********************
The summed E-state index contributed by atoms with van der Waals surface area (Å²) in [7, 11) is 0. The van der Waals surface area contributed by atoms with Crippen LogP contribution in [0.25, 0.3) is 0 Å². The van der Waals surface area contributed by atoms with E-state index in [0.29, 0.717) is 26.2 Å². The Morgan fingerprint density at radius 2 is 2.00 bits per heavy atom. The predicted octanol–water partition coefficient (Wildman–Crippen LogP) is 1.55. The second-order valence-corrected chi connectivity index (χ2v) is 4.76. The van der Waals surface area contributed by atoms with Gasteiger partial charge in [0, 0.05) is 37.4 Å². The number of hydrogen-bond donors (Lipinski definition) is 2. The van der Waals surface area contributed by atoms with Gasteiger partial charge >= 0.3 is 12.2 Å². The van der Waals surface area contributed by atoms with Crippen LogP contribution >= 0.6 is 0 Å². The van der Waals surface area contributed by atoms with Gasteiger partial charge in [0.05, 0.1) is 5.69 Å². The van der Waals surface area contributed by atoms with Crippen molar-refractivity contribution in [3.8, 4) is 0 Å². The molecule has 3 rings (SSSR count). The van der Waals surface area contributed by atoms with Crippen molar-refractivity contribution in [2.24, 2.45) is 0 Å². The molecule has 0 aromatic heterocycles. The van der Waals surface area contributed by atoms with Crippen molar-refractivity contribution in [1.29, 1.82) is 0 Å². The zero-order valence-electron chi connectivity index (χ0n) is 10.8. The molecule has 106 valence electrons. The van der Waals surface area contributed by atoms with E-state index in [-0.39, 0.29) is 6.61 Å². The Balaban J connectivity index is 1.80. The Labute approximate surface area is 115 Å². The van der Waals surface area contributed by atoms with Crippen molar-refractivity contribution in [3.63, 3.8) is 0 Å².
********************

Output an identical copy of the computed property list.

The summed E-state index contributed by atoms with van der Waals surface area (Å²) in [7, 11) is 0. The van der Waals surface area contributed by atoms with Crippen LogP contribution in [0.25, 0.3) is 0 Å². The van der Waals surface area contributed by atoms with E-state index in [0.29, 0.717) is 26.2 Å². The Morgan fingerprint density at radius 2 is 2.00 bits per heavy atom. The predicted octanol–water partition coefficient (Wildman–Crippen LogP) is 1.55. The second-order valence-corrected chi connectivity index (χ2v) is 4.76. The van der Waals surface area contributed by atoms with Gasteiger partial charge in [0, 0.05) is 37.4 Å². The number of hydrogen-bond donors (Lipinski definition) is 2. The van der Waals surface area contributed by atoms with Gasteiger partial charge >= 0.3 is 12.2 Å². The van der Waals surface area contributed by atoms with Crippen LogP contribution >= 0.6 is 0 Å². The van der Waals surface area contributed by atoms with Gasteiger partial charge in [0.05, 0.1) is 5.69 Å². The van der Waals surface area contributed by atoms with Crippen molar-refractivity contribution in [3.8, 4) is 0 Å². The molecule has 3 rings (SSSR count). The van der Waals surface area contributed by atoms with Crippen molar-refractivity contribution in [2.24, 2.45) is 0 Å². The molecule has 0 aromatic heterocycles. The van der Waals surface area contributed by atoms with Crippen molar-refractivity contribution in [1.29, 1.82) is 0 Å². The zero-order valence-electron chi connectivity index (χ0n) is 10.8. The molecule has 106 valence electrons. The van der Waals surface area contributed by atoms with E-state index in [-0.39, 0.29) is 6.61 Å². The Balaban J connectivity index is 1.80. The Labute approximate surface area is 115 Å². The van der Waals surface area contributed by atoms with Crippen molar-refractivity contribution in [3.63, 3.8) is 0 Å².